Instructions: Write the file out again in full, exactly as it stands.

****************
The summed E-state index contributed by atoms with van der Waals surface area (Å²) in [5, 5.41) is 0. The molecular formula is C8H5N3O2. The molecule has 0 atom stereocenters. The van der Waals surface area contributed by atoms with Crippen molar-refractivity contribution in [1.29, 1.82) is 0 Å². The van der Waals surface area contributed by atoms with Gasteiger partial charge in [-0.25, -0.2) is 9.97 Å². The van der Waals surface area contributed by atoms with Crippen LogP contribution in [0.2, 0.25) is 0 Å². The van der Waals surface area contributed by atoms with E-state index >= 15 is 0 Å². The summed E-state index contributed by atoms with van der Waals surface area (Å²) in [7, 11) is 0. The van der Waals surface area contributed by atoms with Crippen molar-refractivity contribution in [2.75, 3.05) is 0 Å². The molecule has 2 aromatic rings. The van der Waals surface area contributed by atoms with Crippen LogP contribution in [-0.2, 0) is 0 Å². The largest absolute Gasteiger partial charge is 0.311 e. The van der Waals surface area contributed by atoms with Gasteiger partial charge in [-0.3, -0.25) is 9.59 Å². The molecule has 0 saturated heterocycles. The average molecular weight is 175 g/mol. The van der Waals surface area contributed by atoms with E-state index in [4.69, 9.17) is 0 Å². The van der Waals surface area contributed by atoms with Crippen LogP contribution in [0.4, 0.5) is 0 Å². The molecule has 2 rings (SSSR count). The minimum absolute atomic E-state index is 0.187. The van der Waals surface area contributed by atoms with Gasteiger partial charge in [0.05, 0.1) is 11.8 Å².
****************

The summed E-state index contributed by atoms with van der Waals surface area (Å²) in [5, 5.41) is 0. The molecular formula is C8H5N3O2. The molecule has 0 atom stereocenters. The van der Waals surface area contributed by atoms with Crippen molar-refractivity contribution in [1.29, 1.82) is 0 Å². The van der Waals surface area contributed by atoms with Gasteiger partial charge in [-0.25, -0.2) is 9.97 Å². The van der Waals surface area contributed by atoms with Crippen LogP contribution in [0.2, 0.25) is 0 Å². The van der Waals surface area contributed by atoms with E-state index >= 15 is 0 Å². The summed E-state index contributed by atoms with van der Waals surface area (Å²) in [7, 11) is 0. The van der Waals surface area contributed by atoms with Crippen molar-refractivity contribution in [2.75, 3.05) is 0 Å². The molecule has 2 aromatic rings. The van der Waals surface area contributed by atoms with Crippen LogP contribution in [-0.2, 0) is 0 Å². The largest absolute Gasteiger partial charge is 0.311 e. The van der Waals surface area contributed by atoms with Gasteiger partial charge in [-0.3, -0.25) is 9.59 Å². The molecule has 0 saturated heterocycles. The average molecular weight is 175 g/mol. The van der Waals surface area contributed by atoms with E-state index in [4.69, 9.17) is 0 Å². The van der Waals surface area contributed by atoms with Crippen LogP contribution in [0.4, 0.5) is 0 Å². The molecule has 2 rings (SSSR count). The minimum absolute atomic E-state index is 0.187. The van der Waals surface area contributed by atoms with Gasteiger partial charge in [0.05, 0.1) is 11.8 Å².